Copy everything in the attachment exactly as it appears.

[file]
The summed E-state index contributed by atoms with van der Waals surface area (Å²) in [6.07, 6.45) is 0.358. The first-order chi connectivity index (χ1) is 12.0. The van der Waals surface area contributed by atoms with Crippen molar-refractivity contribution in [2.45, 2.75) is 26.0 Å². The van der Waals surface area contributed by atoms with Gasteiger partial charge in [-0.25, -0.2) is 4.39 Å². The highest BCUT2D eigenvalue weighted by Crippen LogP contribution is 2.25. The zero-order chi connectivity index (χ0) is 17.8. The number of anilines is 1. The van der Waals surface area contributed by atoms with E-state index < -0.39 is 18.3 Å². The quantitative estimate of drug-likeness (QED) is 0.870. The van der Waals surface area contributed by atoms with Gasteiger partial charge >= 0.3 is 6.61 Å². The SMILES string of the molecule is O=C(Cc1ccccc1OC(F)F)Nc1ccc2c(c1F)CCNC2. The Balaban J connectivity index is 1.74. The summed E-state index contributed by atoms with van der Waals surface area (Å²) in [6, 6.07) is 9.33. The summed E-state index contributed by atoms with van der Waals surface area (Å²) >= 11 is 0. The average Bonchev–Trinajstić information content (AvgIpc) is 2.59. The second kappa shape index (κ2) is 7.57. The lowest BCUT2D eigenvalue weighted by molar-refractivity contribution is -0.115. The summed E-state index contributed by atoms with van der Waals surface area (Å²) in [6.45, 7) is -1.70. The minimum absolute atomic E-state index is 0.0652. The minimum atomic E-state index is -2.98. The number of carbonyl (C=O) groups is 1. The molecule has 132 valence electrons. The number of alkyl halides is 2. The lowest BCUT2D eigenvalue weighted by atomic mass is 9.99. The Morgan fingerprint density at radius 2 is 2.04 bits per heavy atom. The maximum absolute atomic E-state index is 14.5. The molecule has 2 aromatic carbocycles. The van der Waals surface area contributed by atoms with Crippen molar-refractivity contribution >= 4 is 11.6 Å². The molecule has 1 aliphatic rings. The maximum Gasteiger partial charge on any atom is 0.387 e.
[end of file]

The summed E-state index contributed by atoms with van der Waals surface area (Å²) in [6.07, 6.45) is 0.358. The first-order chi connectivity index (χ1) is 12.0. The van der Waals surface area contributed by atoms with Crippen molar-refractivity contribution in [2.45, 2.75) is 26.0 Å². The van der Waals surface area contributed by atoms with Gasteiger partial charge in [-0.25, -0.2) is 4.39 Å². The highest BCUT2D eigenvalue weighted by Crippen LogP contribution is 2.25. The zero-order chi connectivity index (χ0) is 17.8. The number of anilines is 1. The van der Waals surface area contributed by atoms with E-state index < -0.39 is 18.3 Å². The quantitative estimate of drug-likeness (QED) is 0.870. The van der Waals surface area contributed by atoms with Gasteiger partial charge >= 0.3 is 6.61 Å². The SMILES string of the molecule is O=C(Cc1ccccc1OC(F)F)Nc1ccc2c(c1F)CCNC2. The Balaban J connectivity index is 1.74. The summed E-state index contributed by atoms with van der Waals surface area (Å²) in [6, 6.07) is 9.33. The summed E-state index contributed by atoms with van der Waals surface area (Å²) >= 11 is 0. The average Bonchev–Trinajstić information content (AvgIpc) is 2.59. The second kappa shape index (κ2) is 7.57. The lowest BCUT2D eigenvalue weighted by molar-refractivity contribution is -0.115. The summed E-state index contributed by atoms with van der Waals surface area (Å²) in [6.45, 7) is -1.70. The minimum absolute atomic E-state index is 0.0652. The minimum atomic E-state index is -2.98. The number of carbonyl (C=O) groups is 1. The molecule has 132 valence electrons. The number of alkyl halides is 2. The lowest BCUT2D eigenvalue weighted by atomic mass is 9.99. The Morgan fingerprint density at radius 2 is 2.04 bits per heavy atom. The maximum absolute atomic E-state index is 14.5. The molecule has 2 aromatic carbocycles. The van der Waals surface area contributed by atoms with Crippen molar-refractivity contribution >= 4 is 11.6 Å². The molecule has 1 aliphatic rings. The maximum Gasteiger partial charge on any atom is 0.387 e.